For the past two weeks, I’ve switched from my iPhone 6s Plus to the iPhone SE. Seeing the two devices next to each other, it was hard to imagine a more dramatic change in screen real estate for a device I use so much. But I was committed to trying the SE for a week just to make sure I had the full experience of the device. To my complete surprise, here I am two weeks later and I don’t feel the need to go back to the 6 Plus. I’ll explain why and what this experience taught me about the smartphone market as a whole.
The iPhone SE challenged many of my core assumptions about the right screen size for my usage. When I made the decision to go with the Plus sized iPhone, I did so on the singular basis of productivity. I am mobile for a good portion of my daily work routine. I take a lot of meetings and spend less time at a desk using a PC than I do out and about using my smartphone in the course of my day. My belief was the 6 Plus gave me the most screen real estate and therefore, allowed me to be more productive. This logic is the consensus thinking on the traditional notebook and desktop form factors. Bigger screen personal computers allow us to do more and be more productive. However, the tasks which require more screen real estate are generally not the most common tasks. What my time with the SE made me realize was, in general, the benefits I got from the larger screen, in terms of productivity, were things I did less frequently. Perhaps most surprisingly, this experiment caused me to reconsider the productivity and efficiency I lost in being able to operate my smartphone solely with one hand. This is the real stand out observation of my time with the SE.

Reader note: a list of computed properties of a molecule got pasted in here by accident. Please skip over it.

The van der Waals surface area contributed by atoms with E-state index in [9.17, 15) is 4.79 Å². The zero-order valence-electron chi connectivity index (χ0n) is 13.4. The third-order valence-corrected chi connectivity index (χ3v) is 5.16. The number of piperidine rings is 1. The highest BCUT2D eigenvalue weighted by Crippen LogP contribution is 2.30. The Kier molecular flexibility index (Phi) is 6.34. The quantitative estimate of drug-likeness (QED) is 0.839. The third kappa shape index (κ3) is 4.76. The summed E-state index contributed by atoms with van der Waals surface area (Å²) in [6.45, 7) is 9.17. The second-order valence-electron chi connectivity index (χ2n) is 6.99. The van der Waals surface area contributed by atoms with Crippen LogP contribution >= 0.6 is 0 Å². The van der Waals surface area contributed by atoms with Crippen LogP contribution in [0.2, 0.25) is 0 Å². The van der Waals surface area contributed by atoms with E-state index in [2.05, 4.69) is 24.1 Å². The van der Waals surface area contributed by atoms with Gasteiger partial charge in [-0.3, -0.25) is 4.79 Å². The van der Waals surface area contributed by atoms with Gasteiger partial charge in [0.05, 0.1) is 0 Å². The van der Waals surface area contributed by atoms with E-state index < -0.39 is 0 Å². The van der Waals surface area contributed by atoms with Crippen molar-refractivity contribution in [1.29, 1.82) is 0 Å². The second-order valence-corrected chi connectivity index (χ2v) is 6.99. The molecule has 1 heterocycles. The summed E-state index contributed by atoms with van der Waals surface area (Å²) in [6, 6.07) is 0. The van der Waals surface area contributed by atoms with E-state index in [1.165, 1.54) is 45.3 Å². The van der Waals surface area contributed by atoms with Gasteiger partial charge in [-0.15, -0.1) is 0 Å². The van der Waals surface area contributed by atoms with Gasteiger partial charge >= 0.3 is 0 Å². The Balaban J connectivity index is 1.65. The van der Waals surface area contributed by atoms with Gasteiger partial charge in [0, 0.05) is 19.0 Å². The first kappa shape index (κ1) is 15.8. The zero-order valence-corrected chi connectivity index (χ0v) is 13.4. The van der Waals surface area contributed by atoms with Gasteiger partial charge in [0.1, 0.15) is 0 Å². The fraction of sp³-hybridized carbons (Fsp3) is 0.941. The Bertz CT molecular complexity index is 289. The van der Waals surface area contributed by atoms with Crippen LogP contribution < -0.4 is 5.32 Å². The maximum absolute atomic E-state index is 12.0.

My conviction that the larger the screen, the more productive I could be, was made without fully understanding the trade-offs of losing one-handed operation. The Plus sized iPhone requires two hands to do just about anything unless you have extremely large hands. Being able to reach every aspect of my screen while holding the phone one-handed might actually be the most productive and efficient scenario for a mobile device. If I was weighing one-handed operation against the many other trade-offs I’ve come across using smartphones of all shapes and sizes, I think one-handed use is the one thing not worth compromising on if possible. Obviously, as folks get older and their eyes get worse, a screen size which displays information larger may become the highest priority. This is where the lesson of the overall market comes into play.